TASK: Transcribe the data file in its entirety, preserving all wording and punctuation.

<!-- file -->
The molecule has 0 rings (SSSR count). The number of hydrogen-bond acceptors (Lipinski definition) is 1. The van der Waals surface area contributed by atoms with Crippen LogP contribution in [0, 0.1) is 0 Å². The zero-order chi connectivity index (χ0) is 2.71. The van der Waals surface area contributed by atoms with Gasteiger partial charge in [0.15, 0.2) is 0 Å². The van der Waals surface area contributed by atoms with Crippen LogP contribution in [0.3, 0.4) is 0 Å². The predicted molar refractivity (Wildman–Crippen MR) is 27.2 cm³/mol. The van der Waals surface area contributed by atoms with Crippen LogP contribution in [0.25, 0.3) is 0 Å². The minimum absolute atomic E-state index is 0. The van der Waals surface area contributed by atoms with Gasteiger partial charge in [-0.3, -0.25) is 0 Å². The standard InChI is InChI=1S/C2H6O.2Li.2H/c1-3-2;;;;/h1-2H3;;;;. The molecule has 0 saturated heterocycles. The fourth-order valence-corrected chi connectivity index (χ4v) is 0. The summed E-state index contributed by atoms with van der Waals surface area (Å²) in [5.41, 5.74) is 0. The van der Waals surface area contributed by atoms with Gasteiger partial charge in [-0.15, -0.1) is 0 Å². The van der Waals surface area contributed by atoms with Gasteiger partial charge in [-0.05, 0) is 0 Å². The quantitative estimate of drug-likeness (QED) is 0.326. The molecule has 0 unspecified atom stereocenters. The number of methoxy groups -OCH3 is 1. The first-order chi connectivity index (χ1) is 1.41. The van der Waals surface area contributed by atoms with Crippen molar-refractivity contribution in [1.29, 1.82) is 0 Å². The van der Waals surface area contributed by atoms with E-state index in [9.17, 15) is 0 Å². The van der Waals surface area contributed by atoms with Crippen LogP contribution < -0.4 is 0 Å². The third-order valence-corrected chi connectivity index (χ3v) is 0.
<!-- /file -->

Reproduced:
The molecule has 0 rings (SSSR count). The number of hydrogen-bond acceptors (Lipinski definition) is 1. The van der Waals surface area contributed by atoms with Crippen LogP contribution in [0, 0.1) is 0 Å². The zero-order chi connectivity index (χ0) is 2.71. The van der Waals surface area contributed by atoms with Gasteiger partial charge in [0.15, 0.2) is 0 Å². The van der Waals surface area contributed by atoms with Crippen LogP contribution in [0.3, 0.4) is 0 Å². The predicted molar refractivity (Wildman–Crippen MR) is 27.2 cm³/mol. The van der Waals surface area contributed by atoms with Crippen LogP contribution in [0.25, 0.3) is 0 Å². The minimum absolute atomic E-state index is 0. The van der Waals surface area contributed by atoms with Gasteiger partial charge in [-0.3, -0.25) is 0 Å². The standard InChI is InChI=1S/C2H6O.2Li.2H/c1-3-2;;;;/h1-2H3;;;;. The molecule has 0 saturated heterocycles. The fourth-order valence-corrected chi connectivity index (χ4v) is 0. The summed E-state index contributed by atoms with van der Waals surface area (Å²) in [5.41, 5.74) is 0. The van der Waals surface area contributed by atoms with Gasteiger partial charge in [-0.15, -0.1) is 0 Å². The van der Waals surface area contributed by atoms with Gasteiger partial charge in [-0.05, 0) is 0 Å². The quantitative estimate of drug-likeness (QED) is 0.326. The molecule has 0 unspecified atom stereocenters. The number of methoxy groups -OCH3 is 1. The first-order chi connectivity index (χ1) is 1.41. The van der Waals surface area contributed by atoms with Crippen molar-refractivity contribution in [1.29, 1.82) is 0 Å². The van der Waals surface area contributed by atoms with E-state index in [9.17, 15) is 0 Å². The van der Waals surface area contributed by atoms with Crippen LogP contribution < -0.4 is 0 Å². The third-order valence-corrected chi connectivity index (χ3v) is 0.